Centuries later the real Lamb of God was dragged to Calvary to be slaughtered. As His blood oozed out, His life was depleted. Finally, Jesus said, “It is finished!” After that “the curtain in the Temple was torn into two pieces. The tear started at the top and tore all the way to the bottom” (Matthew 27:50-52). “Brothers and sisters, because of the blood of Jesus we can now confidently go into the Most Holy Place. Jesus has opened a new and living way for us to go through the curtain, His own body” (Hebrews 10:19-22).
The door is open! Just walk into Father’s Presence via the blood of the Lamb of God!
Aaron shall take the two goats to the entrance of the Tent of the Lord’s presence. The goat chosen for Azazel shall be presented alive to the Lord. Aaron shall put both of his hands on the goat’s head, confess over it all the evils, sins, and rebellions of the people of Israel, and so transfer them to the goat’s head. Then the goat is to be driven off into the desert. The goat will carry all their sins away with him into some uninhabited land. (Leviticus 16)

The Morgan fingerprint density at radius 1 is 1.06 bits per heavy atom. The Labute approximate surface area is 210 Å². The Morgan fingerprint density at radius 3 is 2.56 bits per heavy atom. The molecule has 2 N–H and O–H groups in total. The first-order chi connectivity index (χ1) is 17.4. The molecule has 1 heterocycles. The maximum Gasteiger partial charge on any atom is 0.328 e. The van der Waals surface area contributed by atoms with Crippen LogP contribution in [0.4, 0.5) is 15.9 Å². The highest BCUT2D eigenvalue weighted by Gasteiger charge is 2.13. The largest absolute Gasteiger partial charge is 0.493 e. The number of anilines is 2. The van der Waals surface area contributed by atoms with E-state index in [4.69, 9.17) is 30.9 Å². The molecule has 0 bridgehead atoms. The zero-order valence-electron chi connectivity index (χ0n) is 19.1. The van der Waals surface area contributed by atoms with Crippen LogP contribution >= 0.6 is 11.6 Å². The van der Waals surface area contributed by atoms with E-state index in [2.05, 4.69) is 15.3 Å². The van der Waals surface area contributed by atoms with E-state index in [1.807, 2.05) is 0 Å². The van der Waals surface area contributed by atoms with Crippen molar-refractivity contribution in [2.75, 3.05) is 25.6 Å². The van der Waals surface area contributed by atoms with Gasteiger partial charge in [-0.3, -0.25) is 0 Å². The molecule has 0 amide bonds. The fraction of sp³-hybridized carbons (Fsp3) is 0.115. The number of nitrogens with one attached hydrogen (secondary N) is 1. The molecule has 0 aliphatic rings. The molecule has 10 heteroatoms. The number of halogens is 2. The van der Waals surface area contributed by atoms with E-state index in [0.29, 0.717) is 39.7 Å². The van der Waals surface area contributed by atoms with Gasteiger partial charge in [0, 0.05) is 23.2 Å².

The next day John saw Jesus coming toward him and said, “Look, the Lamb of God. He takes away the sins of the world!” (John 1:29)
It’s called the “Day of Atonement” or, in Hebrew “Yom Kippur.” It’s the most elevated day on the Jewish calendar … like Christmas and Easter on the Christian calendar. “Knee deep” is too deep; so, I’ll drastically simplify.
On Yom Kippur two goats were chosen by lot. The one that was kept alive was referred to as “the goat for Azazel” or the “scapegoat.” Note Aaron’s action relative to this goat: Having placed his hands on the goat’s head, Aaron “confessed all the evils, sins, and rebellions of the people of Israel, transferring all of it to the goat’s head.”